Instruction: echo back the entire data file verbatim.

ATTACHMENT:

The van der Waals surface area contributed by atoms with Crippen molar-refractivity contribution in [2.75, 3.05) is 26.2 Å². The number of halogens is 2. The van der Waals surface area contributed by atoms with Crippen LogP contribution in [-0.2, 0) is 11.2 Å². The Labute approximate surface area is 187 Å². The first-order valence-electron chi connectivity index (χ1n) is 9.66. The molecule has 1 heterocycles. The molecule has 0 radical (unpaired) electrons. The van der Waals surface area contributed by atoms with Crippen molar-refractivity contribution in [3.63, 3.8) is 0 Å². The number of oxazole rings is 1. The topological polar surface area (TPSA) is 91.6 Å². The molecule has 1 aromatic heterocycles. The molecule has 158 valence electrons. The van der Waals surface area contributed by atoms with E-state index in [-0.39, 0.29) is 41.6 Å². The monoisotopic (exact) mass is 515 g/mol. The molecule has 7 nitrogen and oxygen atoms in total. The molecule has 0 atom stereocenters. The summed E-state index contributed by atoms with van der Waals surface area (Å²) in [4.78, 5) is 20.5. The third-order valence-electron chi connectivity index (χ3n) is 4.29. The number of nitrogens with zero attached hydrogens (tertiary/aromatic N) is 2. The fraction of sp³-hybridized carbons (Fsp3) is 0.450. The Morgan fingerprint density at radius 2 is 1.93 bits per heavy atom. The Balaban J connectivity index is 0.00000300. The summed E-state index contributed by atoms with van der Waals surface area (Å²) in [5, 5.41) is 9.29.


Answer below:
The van der Waals surface area contributed by atoms with Crippen molar-refractivity contribution in [2.75, 3.05) is 26.2 Å². The number of halogens is 2. The van der Waals surface area contributed by atoms with Crippen LogP contribution in [-0.2, 0) is 11.2 Å². The Labute approximate surface area is 187 Å². The first-order valence-electron chi connectivity index (χ1n) is 9.66. The molecule has 1 heterocycles. The molecule has 0 radical (unpaired) electrons. The van der Waals surface area contributed by atoms with Crippen molar-refractivity contribution in [3.63, 3.8) is 0 Å². The number of oxazole rings is 1. The topological polar surface area (TPSA) is 91.6 Å². The molecule has 1 aromatic heterocycles. The molecule has 158 valence electrons. The van der Waals surface area contributed by atoms with E-state index in [-0.39, 0.29) is 41.6 Å². The monoisotopic (exact) mass is 515 g/mol. The molecule has 7 nitrogen and oxygen atoms in total. The molecule has 0 atom stereocenters. The summed E-state index contributed by atoms with van der Waals surface area (Å²) in [4.78, 5) is 20.5. The third-order valence-electron chi connectivity index (χ3n) is 4.29. The number of nitrogens with zero attached hydrogens (tertiary/aromatic N) is 2. The fraction of sp³-hybridized carbons (Fsp3) is 0.450. The Morgan fingerprint density at radius 2 is 1.93 bits per heavy atom. The Balaban J connectivity index is 0.00000300. The summed E-state index contributed by atoms with van der Waals surface area (Å²) in [5, 5.41) is 9.29.